SHANGHAI (Reuters) – China’s anti-corruption watchdog said on Saturday it would prosecute Nur Bekri, one of the highest-ranking Uighur officials in the country, over allegations of graft and corruption during his time as governor of Xinjiang province.
Nur Bekri, Chairman of Xinjiang Uygur Autonomous Region, attends a news conference during the annual session of China’s parliament, the National People’s Congress (NPC), in Beijing March 7, 2010. Picture taken March 7, 2010. REUTERS/Jason Lee
The decision comes after authorities launched an investigation in September into Bekri, who as governor between 2008-2014 held the second-highest position of power in the region behind party secretary.
Bekri, who until December was director of China’s National Energy Administration, could not be reached for comment.
The Central Commission for Discipline Inspection (CCDI) said in a statement that Bekri obstructed the investigations and did not tell the truth during the probe.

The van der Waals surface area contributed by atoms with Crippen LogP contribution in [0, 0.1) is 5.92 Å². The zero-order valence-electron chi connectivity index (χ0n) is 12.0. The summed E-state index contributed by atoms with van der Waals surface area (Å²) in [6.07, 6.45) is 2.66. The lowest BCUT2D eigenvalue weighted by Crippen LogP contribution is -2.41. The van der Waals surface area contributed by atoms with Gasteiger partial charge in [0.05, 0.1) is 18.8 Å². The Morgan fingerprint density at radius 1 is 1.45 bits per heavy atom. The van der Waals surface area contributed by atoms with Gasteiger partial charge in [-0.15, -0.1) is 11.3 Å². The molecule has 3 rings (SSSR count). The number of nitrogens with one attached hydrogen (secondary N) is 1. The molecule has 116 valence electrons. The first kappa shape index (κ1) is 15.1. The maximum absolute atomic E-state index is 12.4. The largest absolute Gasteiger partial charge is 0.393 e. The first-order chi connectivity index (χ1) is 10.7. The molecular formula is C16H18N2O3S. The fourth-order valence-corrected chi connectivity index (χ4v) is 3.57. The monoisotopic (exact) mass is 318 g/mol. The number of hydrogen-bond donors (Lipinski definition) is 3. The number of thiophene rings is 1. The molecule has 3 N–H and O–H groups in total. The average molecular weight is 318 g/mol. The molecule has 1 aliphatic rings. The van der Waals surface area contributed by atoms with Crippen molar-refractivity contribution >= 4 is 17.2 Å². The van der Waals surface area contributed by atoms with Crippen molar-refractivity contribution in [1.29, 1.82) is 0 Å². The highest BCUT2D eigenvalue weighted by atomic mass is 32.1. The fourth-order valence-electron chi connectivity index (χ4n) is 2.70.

It said the investigation had found that he took advantage of his position to obtain “a huge amount of wealth”, either directly or through relatives. He also allegedly demanded the provision of luxury sedans and chauffeur services to his family members, and received bribes.
Bekri “led an extravagant life, was morally corrupt, and used his power for sex,” the statement alleged.
His prosecution comes as the Chinese government ramps up surveillance and suppression of Uighurs in Xinjiang, a group it has long considered prone to dangerous religious extremism.
Researchers estimate that as many as 1.5 million Uighurs are in detention centers, where they are subject to political indoctrination programs.
The Chinese government has tried to counter this, saying the Uighurs are being sent to vocational training centers.
Bouts of ethnic violence took place over the course of Bekri’s tenure between the Uighurs in Xinjiang and the Han Chinese national ethnic majority that led to the deaths of hundreds of people.
As governor, Bekri supported policies that restricted religious practices of the Muslim Uighurs, who make up a majority of the overall Uighur population.
He was also a proponent of educating Xinjiang’s Turkic-speaking school children in Mandarin.
Reporting by Josh Horwitz; Editing by Clelia Oziel